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I attend a webinar that broadcasts video which is much larger than my screen resolution. I have multiple monitors and would like to be able to view one half of the webcast on one monitor and the other half on my 2nd, without logging in twice and using double the bandwidth. Basically it would just be a mirror duplicate of the window.

I found a mac version of what I'd like, but can't find any for Windows. Thanks for any help.

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So, wait, you want to duplicate the window rather than stretch the output across both displays? Wouldn't you just have the same partial image twice then? I think I am missing something here. –  Shinrai Aug 4 '10 at 22:48
    
Unfortunately, the video stretches vertically rather than horizontally. I can't lay my monitors out that way. –  Josh Aug 5 '10 at 13:25
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2 Answers

I know that some operating systems (like Linux) let you define the relative positions of multiple monitors. For example, MonitorA is "Below" or "Left of" MonitorB. This would let your tall window span over 2 monitors correctly. Have you looked for a similar setting in Windows?

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Adding to Tom's suggestion, you can go into the Display properties (Control Panel -> Display) and then to the Settings tab where your monitors are displayed. From there, you can reposition the monitors so that they are virtually vertically aligned as opposed to virtually horizontally aligned (moving the mouse up to the top of the screen past the first monitor enters the second monitor as opposed to moving it to the right on the other screen).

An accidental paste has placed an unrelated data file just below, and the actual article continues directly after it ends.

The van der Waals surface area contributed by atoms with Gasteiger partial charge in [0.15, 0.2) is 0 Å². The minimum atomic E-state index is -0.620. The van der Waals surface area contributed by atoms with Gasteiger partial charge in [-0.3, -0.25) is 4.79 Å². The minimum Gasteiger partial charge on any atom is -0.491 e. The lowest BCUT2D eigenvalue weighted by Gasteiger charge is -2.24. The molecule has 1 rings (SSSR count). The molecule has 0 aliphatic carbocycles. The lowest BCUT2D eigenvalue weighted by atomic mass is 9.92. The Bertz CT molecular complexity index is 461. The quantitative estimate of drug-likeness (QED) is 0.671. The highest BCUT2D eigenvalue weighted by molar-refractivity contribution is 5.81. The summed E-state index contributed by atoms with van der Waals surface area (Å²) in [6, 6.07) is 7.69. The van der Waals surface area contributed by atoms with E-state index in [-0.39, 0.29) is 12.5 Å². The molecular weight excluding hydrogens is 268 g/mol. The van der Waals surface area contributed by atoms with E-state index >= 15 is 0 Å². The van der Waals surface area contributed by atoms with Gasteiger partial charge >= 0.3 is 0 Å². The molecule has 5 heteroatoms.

Not sure if this is what you're looking for specifically. As far as literally duplicating a window, I'm not sure if that's even technically possible within Windows. Mac OS X uses X.Org (as does most Linux distributions) which was a windowing system built around the network and terminals, so displaying windows on other systems (or duplicating a view, in this case) isn't a problem. That said, if the Webinar is available to be viewed within Linux, you could set up something akin to that.

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OS X dosen't use X by default - it uses quartz. X is only supported for porting software from other *nixes –  Journeyman Geek Apr 30 '11 at 1:26
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